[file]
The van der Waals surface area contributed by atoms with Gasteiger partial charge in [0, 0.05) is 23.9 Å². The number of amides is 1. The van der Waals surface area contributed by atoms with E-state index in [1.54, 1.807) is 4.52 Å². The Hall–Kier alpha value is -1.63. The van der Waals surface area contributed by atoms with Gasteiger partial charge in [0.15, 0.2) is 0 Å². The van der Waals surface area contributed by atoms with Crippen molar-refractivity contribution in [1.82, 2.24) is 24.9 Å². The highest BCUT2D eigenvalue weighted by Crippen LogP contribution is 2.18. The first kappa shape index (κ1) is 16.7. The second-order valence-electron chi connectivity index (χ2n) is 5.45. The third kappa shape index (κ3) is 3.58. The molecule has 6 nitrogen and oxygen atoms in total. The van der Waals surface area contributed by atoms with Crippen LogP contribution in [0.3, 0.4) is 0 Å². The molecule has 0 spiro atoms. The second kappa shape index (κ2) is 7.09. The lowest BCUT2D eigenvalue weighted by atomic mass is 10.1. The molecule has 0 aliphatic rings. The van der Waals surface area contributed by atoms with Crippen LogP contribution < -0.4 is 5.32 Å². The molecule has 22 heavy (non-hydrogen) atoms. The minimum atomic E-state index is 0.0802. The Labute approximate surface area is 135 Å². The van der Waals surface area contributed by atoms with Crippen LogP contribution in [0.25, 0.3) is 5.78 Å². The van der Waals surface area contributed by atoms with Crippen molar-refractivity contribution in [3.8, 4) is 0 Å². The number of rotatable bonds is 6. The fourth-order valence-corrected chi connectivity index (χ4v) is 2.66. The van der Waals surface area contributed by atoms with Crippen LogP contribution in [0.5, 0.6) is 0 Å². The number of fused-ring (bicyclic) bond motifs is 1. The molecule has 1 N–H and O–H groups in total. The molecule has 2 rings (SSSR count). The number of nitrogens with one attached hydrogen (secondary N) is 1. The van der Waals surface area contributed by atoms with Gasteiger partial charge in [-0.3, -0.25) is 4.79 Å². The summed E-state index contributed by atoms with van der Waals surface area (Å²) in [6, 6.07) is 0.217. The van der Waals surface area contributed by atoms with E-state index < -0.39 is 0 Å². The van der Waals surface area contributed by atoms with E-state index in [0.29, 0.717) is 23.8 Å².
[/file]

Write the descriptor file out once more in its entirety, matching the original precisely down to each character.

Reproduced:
The van der Waals surface area contributed by atoms with Gasteiger partial charge in [0, 0.05) is 23.9 Å². The number of amides is 1. The van der Waals surface area contributed by atoms with E-state index in [1.54, 1.807) is 4.52 Å². The Hall–Kier alpha value is -1.63. The van der Waals surface area contributed by atoms with Gasteiger partial charge in [0.15, 0.2) is 0 Å². The van der Waals surface area contributed by atoms with Crippen molar-refractivity contribution in [1.82, 2.24) is 24.9 Å². The highest BCUT2D eigenvalue weighted by Crippen LogP contribution is 2.18. The first kappa shape index (κ1) is 16.7. The second-order valence-electron chi connectivity index (χ2n) is 5.45. The third kappa shape index (κ3) is 3.58. The molecule has 6 nitrogen and oxygen atoms in total. The van der Waals surface area contributed by atoms with Crippen LogP contribution in [0.3, 0.4) is 0 Å². The molecule has 0 spiro atoms. The second kappa shape index (κ2) is 7.09. The lowest BCUT2D eigenvalue weighted by atomic mass is 10.1. The molecule has 0 aliphatic rings. The van der Waals surface area contributed by atoms with Crippen LogP contribution < -0.4 is 5.32 Å². The molecule has 22 heavy (non-hydrogen) atoms. The minimum atomic E-state index is 0.0802. The Labute approximate surface area is 135 Å². The van der Waals surface area contributed by atoms with Crippen LogP contribution in [0.25, 0.3) is 5.78 Å². The van der Waals surface area contributed by atoms with Crippen molar-refractivity contribution in [3.8, 4) is 0 Å². The number of rotatable bonds is 6. The fourth-order valence-corrected chi connectivity index (χ4v) is 2.66. The van der Waals surface area contributed by atoms with Crippen LogP contribution in [0.5, 0.6) is 0 Å². The number of fused-ring (bicyclic) bond motifs is 1. The molecule has 1 N–H and O–H groups in total. The molecule has 2 rings (SSSR count). The number of nitrogens with one attached hydrogen (secondary N) is 1. The van der Waals surface area contributed by atoms with Gasteiger partial charge in [-0.3, -0.25) is 4.79 Å². The summed E-state index contributed by atoms with van der Waals surface area (Å²) in [6, 6.07) is 0.217. The van der Waals surface area contributed by atoms with E-state index < -0.39 is 0 Å². The van der Waals surface area contributed by atoms with E-state index in [0.29, 0.717) is 23.8 Å².